22KEY LESSONS FOR MALAYSIAN TROPICAL FRUITS EXPORTERS AND IMPLICATIONS Pineapple and PapayaChallenge for market leadership by emphasizing the fruit qualityBuild selectively on strengths. For example, Josephine for the sweeter tasteReinforce vulnerable areas especially for papaya. Invest on R&D to improve the quality of fruit
23KEY LESSONS FOR MALAYSIAN TROPICAL FRUITS EXPORTERS AND IMPLICATIONS Pummelo and Dragon fruitInvest heavily in most attractive segmentsBuild-up ability to counter competition. Fruit size for pomelo need to be reduced as preferred by EuropeansEducate the target market to try dragon fruit
24KEY LESSONS FOR MALAYSIAN TROPICAL FRUITS EXPORTERS AND IMPLICATIONS Durian and RambutanCan invest in pre-packed frozen durian for carefully targeted segments (e.g. via Oriental Market stores)Promote rambutans in fresh fruit assortment ready to eat. Possible consideration in processed e.g. canned with syrup.
25KEY LESSONS FOR MALAYSIAN TROPICAL FRUITS EXPORTERS AND IMPLICATIONS Jackfruit and MangosteenIncrease awareness since they are presently seen as ‘exotic’ fruitsInvest in educating the consumers (converting non-users to users)Jackfruit: pre-packed in ready-to-eat formMangosteen: fresh & potential processed food due to high perish abilityGood packaging to enhance their shelf lifePosition the fruits for eating (emphasize the unique taste)
26KEY LESSONS FOR MALAYSIAN TROPICAL FRUITS EXPORTERS AND IMPLICATIONS 6.Fruit importers’ main concern in selecting suppliers (Malaysian exporters) are conformance to:EUREPGAP, HACCP, ISO certificationGuaranteed uninterrupted supplyAbility to fulfill order quantitiesAbility to meet timing of demand.Implication:(a)Ensure effective supply chain management system in local Malaysian market by:Enhancing vertical cooperation: Farmers, Distributors and Exporters Alliances.Enhancing horizontal cooperation between industry players.
27KEY LESSONS FOR MALAYSIAN TROPICAL FRUITS EXPORTERS AND IMPLICATIONS Further development of EUREPGAP compliance working team,farmer groupsEncourage more Commercial-based farming and infrastructureTransportation cost subsidization-Double tax deduction forcarriers (e.g. airline service providers)(b) Ensure the effectiveness of market makers in the Malaysianmarket.Enhancement/increase effectiveness & efficiency of marketmakers institution.Setting up an independent (non-profit) research unit at IPTAto develop market intelligence and coordinate the European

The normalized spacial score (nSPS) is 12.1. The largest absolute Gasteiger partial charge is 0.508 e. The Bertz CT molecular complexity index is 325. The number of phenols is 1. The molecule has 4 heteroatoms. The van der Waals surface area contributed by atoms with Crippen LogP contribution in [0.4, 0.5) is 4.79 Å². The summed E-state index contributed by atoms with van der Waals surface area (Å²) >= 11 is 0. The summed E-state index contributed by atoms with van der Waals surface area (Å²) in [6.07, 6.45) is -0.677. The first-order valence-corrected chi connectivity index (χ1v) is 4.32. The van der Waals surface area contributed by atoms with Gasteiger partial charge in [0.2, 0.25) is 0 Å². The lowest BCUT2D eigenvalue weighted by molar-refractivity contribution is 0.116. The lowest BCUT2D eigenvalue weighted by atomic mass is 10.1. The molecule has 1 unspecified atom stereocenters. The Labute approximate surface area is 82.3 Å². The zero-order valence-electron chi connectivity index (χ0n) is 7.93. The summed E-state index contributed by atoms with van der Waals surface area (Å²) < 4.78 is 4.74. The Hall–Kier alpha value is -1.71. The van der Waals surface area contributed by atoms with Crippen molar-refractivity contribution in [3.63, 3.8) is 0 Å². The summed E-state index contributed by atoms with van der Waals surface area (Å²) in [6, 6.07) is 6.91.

28KEY LESSONS FOR MALAYSIAN TROPICAL FRUITS EXPORTERS AND IMPLICATIONS Enhancement of integrated tropical fruit facilities andprocessing Integrated Fruits-based Central-Kitchen (IFCK): thisCentral Kitchen acts as a planning and processing centre offresh fruitsTo reduce fruit wastageProduce high value-added processed fruitsOvercome the short shelf-life of fresh fruits(c) Enhancement of strategic alliances with key foreign channelmembers.Enhancement of Strategic alliances with foreign importers andwholesalersStrategic partnership with importers because importers are the first-tier market player that control the distribution network and market creator that pushes the demand down the channels to end users via retailers.
29Conduct large scale consumer marketing campaign KEY LESSONS FOR MALAYSIAN TROPICAL FRUITS EXPORTERS AND IMPLICATIONS(d) Large scale consumer awareness marketing campaign.Conduct large scale consumer marketing campaignCollaboration with foreign universities to promote Malaysian tropical fruitsYoung generation: develop positive perception towards tropical fruits consumptionPeriodical In-store promotion
30SUGGESTION FOR FUTURE RESEARCH Consumer awareness of tropical fruits value and consumptionStudy on close competitors’ marketing practices (e.g. packaging, branding, quality assurance, pricing)Specific study on value-added tropical fruit products, for example processed fruits, pre-packed ready-to-eat fruits.